United States v. BARGE CBC 603, 233 F. Supp. 85 (E.D. La. 1964)

U.S. District Court for the Eastern District of Louisiana - 233 F. Supp. 85 (E.D. La. 1964)
August 25, 1964

233 F. Supp. 85 (1964)

The BARGE CBC 603, etc., and Canal Barge Company of New Orleans, Louisiana.

No. AD 3418 Div. B.

United States District Court E. D. Louisiana, New Orleans Division.

August 25, 1964.

*86 Louis R. Lucas, Kathleen Ruddell, L. Howard McCurdy, Asst. U. S. Attys., New Orleans, La., and Alan Raywid, U. S. Department of Justice, Admiralty & Shipping Section, Washington, D. C., for libellant.

George Denegre, Robert B. Acomb, Jr., Edmond C. Salassi, Jones, Walker, Waechter, Poitevent, Carrere & Denegre, New Orleans, La., for respondent.

FRANK B. ELLIS, District Judge.

During the night of September 25, 1956, respondent's unmanned vessel, the Barge CBC 603, broke its mooring line and drifted down the Chattahoochee River until it collided with an Army pontoon bridge which spanned the river at Bradley's Landing, Fort Benning, Georgia. *87 The United States, as owner of the bridge, instituted an action for damages to the bridge, and in an amended libel, claimed salvage for the recovery of respondent's barge. The claims are directed against the Barge CBC 603, in rem, and against its owner, Joseph M. Jones, in personam.[1] Respondent seeks to avoid liability on the grounds of inevitable accident or "force majeure." The barge CBC 603 was bareboat chartered at the time of the accident to Mr. Thurston Crawford of Columbus, Georgia, who was then engaged in the towing business.

In July of 1956 the barge was loaded at Columbus, Georgia, with a cargo of approximately one hundred tons of rock to be towed downstream for use in a construction project. Due to the low level of water in the Chattahoochee River at that time of year, the barge ran aground approximately seven miles north of libellant's pontoon bridge. The charterer, upon realizing that a continued attempt to free the grounded barge would be to no avail, directed his employees to secure the stranded vessel by attaching one end of a manila line two or two and a half inches in diameter, to a cleat on the barge while securing the other end to a tree trunk on the bank. Once attached, the line extended approximately one hundred and fifty to two hundred feet from the tree to the barge.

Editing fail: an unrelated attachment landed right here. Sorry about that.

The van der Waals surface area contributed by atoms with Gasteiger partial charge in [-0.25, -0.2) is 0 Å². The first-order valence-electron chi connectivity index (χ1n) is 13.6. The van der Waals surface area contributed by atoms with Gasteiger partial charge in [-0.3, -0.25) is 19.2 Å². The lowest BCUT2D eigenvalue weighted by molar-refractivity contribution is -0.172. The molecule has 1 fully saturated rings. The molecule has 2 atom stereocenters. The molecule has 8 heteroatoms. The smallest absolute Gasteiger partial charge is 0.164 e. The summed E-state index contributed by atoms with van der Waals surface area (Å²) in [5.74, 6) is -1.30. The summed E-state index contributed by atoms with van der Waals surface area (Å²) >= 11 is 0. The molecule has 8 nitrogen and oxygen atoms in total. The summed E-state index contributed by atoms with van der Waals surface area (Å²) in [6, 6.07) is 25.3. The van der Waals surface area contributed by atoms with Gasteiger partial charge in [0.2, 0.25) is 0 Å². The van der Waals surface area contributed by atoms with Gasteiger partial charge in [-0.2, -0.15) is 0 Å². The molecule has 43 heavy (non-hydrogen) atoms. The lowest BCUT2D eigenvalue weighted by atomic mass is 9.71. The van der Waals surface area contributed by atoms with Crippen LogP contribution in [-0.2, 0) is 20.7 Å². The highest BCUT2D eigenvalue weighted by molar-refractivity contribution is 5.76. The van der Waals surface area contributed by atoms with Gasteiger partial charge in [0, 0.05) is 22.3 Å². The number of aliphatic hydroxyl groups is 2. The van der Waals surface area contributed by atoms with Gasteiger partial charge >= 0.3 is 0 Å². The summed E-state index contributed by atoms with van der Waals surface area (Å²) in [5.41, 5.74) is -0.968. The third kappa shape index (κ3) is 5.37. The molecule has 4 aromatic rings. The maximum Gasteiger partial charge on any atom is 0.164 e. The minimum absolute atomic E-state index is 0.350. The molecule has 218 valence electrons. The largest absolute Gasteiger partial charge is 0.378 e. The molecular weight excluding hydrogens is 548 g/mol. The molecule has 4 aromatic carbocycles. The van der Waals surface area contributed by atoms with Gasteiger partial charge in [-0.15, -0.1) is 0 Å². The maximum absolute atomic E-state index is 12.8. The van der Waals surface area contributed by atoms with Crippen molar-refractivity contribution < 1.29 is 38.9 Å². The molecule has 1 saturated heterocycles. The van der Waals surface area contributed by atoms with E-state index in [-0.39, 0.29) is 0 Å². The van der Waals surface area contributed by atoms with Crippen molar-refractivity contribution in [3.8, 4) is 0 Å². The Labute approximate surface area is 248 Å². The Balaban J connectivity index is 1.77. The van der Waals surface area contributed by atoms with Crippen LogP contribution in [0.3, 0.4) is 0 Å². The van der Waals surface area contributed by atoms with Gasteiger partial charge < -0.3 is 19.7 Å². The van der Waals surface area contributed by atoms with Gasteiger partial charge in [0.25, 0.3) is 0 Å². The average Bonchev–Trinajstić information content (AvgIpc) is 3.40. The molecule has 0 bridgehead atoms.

The barge remained in this grounded position for approximately two and a half months. Meanwhile, on or about September 21, 1956, Hurricane Flossy formed in the Gulf of Mexico near the Yucatan Peninsula. On the 23rd of September, the storm reached its maximum intensity at sea somewhat to the south of the Louisiana coast. On the 24th, it hit the mainland in the vicinity of Pensacola, Florida, after having curved to the northeast. Eventually, Hurricane Flossy dropped below hurricane intensity, and on the 25th, while crossing in a northeasterly direction through the southern part of Georgia, the storm became classified as an "extra-tropical cyclone." Although the storm did not pass in the immediate vicinity of Fort Benning, Ga., it did produce heavy rains totalling 5.8 inches and winds up to 20 knots in that area. The intensity of the rainfall caused a flooding condition in the upper part of the Chattahoochee River which necessitated an opening of the gates at the Bartlett's Ferry Dam located above Columbus, Ga. This resulted in a 12-foot rise of the waters below the dam which, in turn, caused the Barge CBC 603 to refloat. Eventually, the line securing the barge to the tree trunk on shore became inadequate to hold the barge and its heavy cargo against the onrush of the rising river.